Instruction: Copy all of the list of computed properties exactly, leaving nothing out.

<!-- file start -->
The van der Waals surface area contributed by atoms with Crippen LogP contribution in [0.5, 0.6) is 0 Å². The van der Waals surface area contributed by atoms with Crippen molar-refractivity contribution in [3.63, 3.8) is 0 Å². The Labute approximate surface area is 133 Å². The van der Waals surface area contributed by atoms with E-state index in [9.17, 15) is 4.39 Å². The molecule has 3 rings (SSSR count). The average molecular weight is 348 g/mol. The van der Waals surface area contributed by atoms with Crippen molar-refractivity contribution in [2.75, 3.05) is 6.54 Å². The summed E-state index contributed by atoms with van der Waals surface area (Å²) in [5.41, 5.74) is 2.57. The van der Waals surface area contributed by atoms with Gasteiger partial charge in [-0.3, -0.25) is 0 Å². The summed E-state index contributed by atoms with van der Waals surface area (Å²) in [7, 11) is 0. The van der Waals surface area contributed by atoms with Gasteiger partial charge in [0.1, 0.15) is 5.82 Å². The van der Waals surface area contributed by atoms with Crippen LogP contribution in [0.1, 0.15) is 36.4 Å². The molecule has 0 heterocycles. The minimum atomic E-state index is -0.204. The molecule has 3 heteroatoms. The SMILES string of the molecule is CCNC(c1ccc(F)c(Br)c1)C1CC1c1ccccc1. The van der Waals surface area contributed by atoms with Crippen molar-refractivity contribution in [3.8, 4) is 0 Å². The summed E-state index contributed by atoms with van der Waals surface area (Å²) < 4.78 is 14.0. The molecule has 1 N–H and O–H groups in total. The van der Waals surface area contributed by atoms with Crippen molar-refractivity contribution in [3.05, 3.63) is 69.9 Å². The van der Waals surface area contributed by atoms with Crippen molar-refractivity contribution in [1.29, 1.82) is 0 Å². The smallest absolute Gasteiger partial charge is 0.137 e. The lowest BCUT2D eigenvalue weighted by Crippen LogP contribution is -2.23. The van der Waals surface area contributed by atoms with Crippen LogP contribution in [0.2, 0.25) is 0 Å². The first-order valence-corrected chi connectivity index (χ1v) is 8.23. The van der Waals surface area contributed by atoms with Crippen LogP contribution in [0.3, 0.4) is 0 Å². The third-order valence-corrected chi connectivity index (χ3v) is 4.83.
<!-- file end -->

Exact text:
The van der Waals surface area contributed by atoms with Crippen LogP contribution in [0.5, 0.6) is 0 Å². The van der Waals surface area contributed by atoms with Crippen molar-refractivity contribution in [3.63, 3.8) is 0 Å². The Labute approximate surface area is 133 Å². The van der Waals surface area contributed by atoms with E-state index in [9.17, 15) is 4.39 Å². The molecule has 3 rings (SSSR count). The average molecular weight is 348 g/mol. The van der Waals surface area contributed by atoms with Crippen molar-refractivity contribution in [2.75, 3.05) is 6.54 Å². The summed E-state index contributed by atoms with van der Waals surface area (Å²) in [5.41, 5.74) is 2.57. The van der Waals surface area contributed by atoms with Gasteiger partial charge in [-0.3, -0.25) is 0 Å². The summed E-state index contributed by atoms with van der Waals surface area (Å²) in [7, 11) is 0. The van der Waals surface area contributed by atoms with Gasteiger partial charge in [0.1, 0.15) is 5.82 Å². The van der Waals surface area contributed by atoms with Crippen LogP contribution in [0.1, 0.15) is 36.4 Å². The molecule has 0 heterocycles. The minimum atomic E-state index is -0.204. The molecule has 3 heteroatoms. The SMILES string of the molecule is CCNC(c1ccc(F)c(Br)c1)C1CC1c1ccccc1. The van der Waals surface area contributed by atoms with Crippen molar-refractivity contribution in [3.8, 4) is 0 Å². The summed E-state index contributed by atoms with van der Waals surface area (Å²) < 4.78 is 14.0. The molecule has 1 N–H and O–H groups in total. The van der Waals surface area contributed by atoms with Crippen molar-refractivity contribution in [3.05, 3.63) is 69.9 Å². The van der Waals surface area contributed by atoms with Crippen molar-refractivity contribution in [1.29, 1.82) is 0 Å². The smallest absolute Gasteiger partial charge is 0.137 e. The lowest BCUT2D eigenvalue weighted by Crippen LogP contribution is -2.23. The van der Waals surface area contributed by atoms with Crippen LogP contribution in [0.2, 0.25) is 0 Å². The first-order valence-corrected chi connectivity index (χ1v) is 8.23. The van der Waals surface area contributed by atoms with Crippen LogP contribution in [0.3, 0.4) is 0 Å². The third-order valence-corrected chi connectivity index (χ3v) is 4.83.